Just 15 minutes away from Hong Kong by train is the mainland Chinese city of Shenzhen. A rural backwater 40 years ago, it has expanded rapidly in recent decades and is now the home of Chinese technology champions Huawei, Tencent and DJI. As Hong Kong’s worst political crisis in decades rattles on into its ninth month, some are asking: can Shenzhen take its place?
Beijing in August unveiled a set of wide-ranging reforms intended to boost Shenzhen’s economy and elevate its position in China. Some analysts see the move as a threat to the status of protest-rattled Hong Kong.
“The policy was announced to intimidate Hong Kong. It was propaganda meant to scare Hong Kong people,” said Willy Lam, a professor of Chinese politics at the Chinese University of Hong Kong.
There have been other central government policies aimed at bolstering the role of the Pearl River Delta in southern China. President Xi Jinping’s Greater Bay Area intends to merge 11 cities, including Hong Kong and Shenzhen, into a single hub that could rival the San Francisco Bay Area, New York and Tokyo.
But Hong Kong still has several big advantages over Shenzhen: free access to the internet, freedom of speech, the rule of law and free flow of capital. Three-quarters of all funding from Chinese offshore initial public offerings was raised in Hong Kong, according to Dealogic. It is also the world’s largest offshore renminbi business hub, according to the Hong Kong Monetary Authority.
The Financial Times compares the two cities.
Shenzhen’s GDP has surpassed Hong Kong’s Shenzhen’s gross domestic product in 2018 overtook Hong Kong’s for the first time, partly because of its booming high-tech industry. Ever since Deng Xiaoping, China’s reforming leader, designated Shenzhen as the country’s first special economic zone in 1980, the economies of the two cities have been intertwined. Shenzhen’s rapid economic development has also been spurred by its proximity to Hong Kong’s access to foreign capital, technology and talent.
In the third quarter of 2019, Hong Kong fell into recession for the first time in a decade and economists expect the contraction to deepen. Hong Kong’s woes, coupled with the US-China trade war, have also hit Shenzhen’s growth and delayed progress on the Greater Bay Area plan.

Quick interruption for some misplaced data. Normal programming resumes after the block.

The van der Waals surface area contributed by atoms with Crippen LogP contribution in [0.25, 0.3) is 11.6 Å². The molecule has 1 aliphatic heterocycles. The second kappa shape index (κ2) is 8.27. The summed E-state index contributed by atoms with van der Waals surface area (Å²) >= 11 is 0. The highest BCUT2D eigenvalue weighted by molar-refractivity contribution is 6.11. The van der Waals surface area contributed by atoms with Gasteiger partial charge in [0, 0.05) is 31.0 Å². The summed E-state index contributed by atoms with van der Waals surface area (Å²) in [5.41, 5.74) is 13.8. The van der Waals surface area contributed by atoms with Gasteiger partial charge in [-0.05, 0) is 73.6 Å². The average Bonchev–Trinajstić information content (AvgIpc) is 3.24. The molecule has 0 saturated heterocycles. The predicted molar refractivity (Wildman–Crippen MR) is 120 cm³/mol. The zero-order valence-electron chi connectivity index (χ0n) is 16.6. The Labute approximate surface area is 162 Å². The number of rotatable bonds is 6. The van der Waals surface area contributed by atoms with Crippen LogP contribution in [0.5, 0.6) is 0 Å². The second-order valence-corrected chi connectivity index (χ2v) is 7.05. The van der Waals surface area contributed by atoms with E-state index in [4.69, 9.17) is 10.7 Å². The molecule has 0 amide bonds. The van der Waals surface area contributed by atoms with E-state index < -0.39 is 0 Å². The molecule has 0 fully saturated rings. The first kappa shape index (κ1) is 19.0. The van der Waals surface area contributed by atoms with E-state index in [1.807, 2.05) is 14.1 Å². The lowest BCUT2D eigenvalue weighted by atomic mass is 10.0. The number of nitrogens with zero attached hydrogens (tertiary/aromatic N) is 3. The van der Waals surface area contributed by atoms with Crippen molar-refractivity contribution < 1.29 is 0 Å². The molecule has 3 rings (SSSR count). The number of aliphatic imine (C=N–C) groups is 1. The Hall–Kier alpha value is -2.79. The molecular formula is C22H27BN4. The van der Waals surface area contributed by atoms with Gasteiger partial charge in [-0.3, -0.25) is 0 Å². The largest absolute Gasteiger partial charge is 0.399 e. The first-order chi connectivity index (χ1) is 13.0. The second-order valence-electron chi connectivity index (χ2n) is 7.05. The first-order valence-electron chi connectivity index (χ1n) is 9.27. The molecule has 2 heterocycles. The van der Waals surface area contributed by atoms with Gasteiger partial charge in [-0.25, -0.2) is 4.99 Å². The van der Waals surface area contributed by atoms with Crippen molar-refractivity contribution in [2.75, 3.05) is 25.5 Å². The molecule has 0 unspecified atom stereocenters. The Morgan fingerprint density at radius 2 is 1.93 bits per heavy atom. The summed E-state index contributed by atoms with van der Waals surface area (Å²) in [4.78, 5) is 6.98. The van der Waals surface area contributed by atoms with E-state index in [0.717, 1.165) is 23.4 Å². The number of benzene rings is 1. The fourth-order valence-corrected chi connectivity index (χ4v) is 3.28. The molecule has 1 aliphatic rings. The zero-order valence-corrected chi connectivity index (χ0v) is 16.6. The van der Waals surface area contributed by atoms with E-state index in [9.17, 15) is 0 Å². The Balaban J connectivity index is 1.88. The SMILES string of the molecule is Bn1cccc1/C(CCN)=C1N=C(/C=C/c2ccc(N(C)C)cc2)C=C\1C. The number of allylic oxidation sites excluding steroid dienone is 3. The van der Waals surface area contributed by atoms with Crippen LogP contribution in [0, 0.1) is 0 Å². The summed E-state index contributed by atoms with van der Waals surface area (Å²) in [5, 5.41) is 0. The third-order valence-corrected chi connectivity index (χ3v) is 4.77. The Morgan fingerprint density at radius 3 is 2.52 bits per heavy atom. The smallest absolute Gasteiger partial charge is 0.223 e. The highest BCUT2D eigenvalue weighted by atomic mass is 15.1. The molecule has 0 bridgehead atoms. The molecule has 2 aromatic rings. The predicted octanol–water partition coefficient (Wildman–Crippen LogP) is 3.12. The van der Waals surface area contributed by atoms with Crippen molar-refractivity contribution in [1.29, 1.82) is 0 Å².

Shenzhen achieved its highest ranking as a global financial center in 2019, according to an index by consultancy Z/Yen. But it still lagged behind Hong Kong, which ranked third globally. Hong Kong remains far ahead of Shenzhen in terms of ease of doing business. It also benefits from its unique status as a link between China and the world.
Beijing is eager to improve the ease of doing business in Shenzhen and increase its role as a financial hub. That may eventually weaken Hong Kong’s position as an offshore renminbi center, according to a report from Ping An Securities Research Institute.
Property is the main source of wealth
According to Forbes, 31 of the world’s 500 wealthiest people come from Hong Kong or Shenzhen. Of those, more than half from Hong Kong made their money in property, compared with just two from Shenzhen.
Property prices in both cities are among the highest in the world. Hong Kong was ranked the world’s most expensive housing market last year with an average property costing $1,235,220. Shenzhen was ranked fifth, and its average apartment price was $680,283, according to CBRE, the world’s largest property services company by revenue.
Only a handful of Shenzhen’s wealthiest residents made their fortune from the tech industry. They include Pony Ma, founder of Tencent.
Shenzhen’s universities lag behind Hong Kong’s
Hong Kong’s universities far outrank those of Shenzhen. Six universities in Hong Kong made the top
500 of the 2020 Times Higher Education World University Rankings, compared with one from Shenzhen.
Shenzhen is aware of its lack of prestigious academic institutions and the city has focused efforts on building colleges and universities, as well as strengthening ties with educational institutions overseas. Partnerships include links with the University of Cambridge and the University of California, Berkeley.
Hong Kong’s airport is busier
When protesters in Hong Kong temporarily shut down the city’s airport in August 2019, businesses were worried that the action would threaten the territory’s status as an international transport hub, with passengers considering alternatives.
The number of passengers traveling through Shenzhen’s airport grew by more than 10 per cent in the third quarter of 2019 as they rerouted travel amid the chaos in Hong Kong, according to figures from the airport’s operator.
From Shenzhen, airlines fly to 173 destinations, mostly in China, with the airport processing more than 49m passengers in 2018, according to Shenzhen Airport Group. Nearly 75m travelers passed through Hong Kong International Airport in the same year, flying to more than 220 destinations worldwide.
Source: The Financial Times, January 21, 2020| Qianer Liu, Sue-Ling Wong, & Jane Pong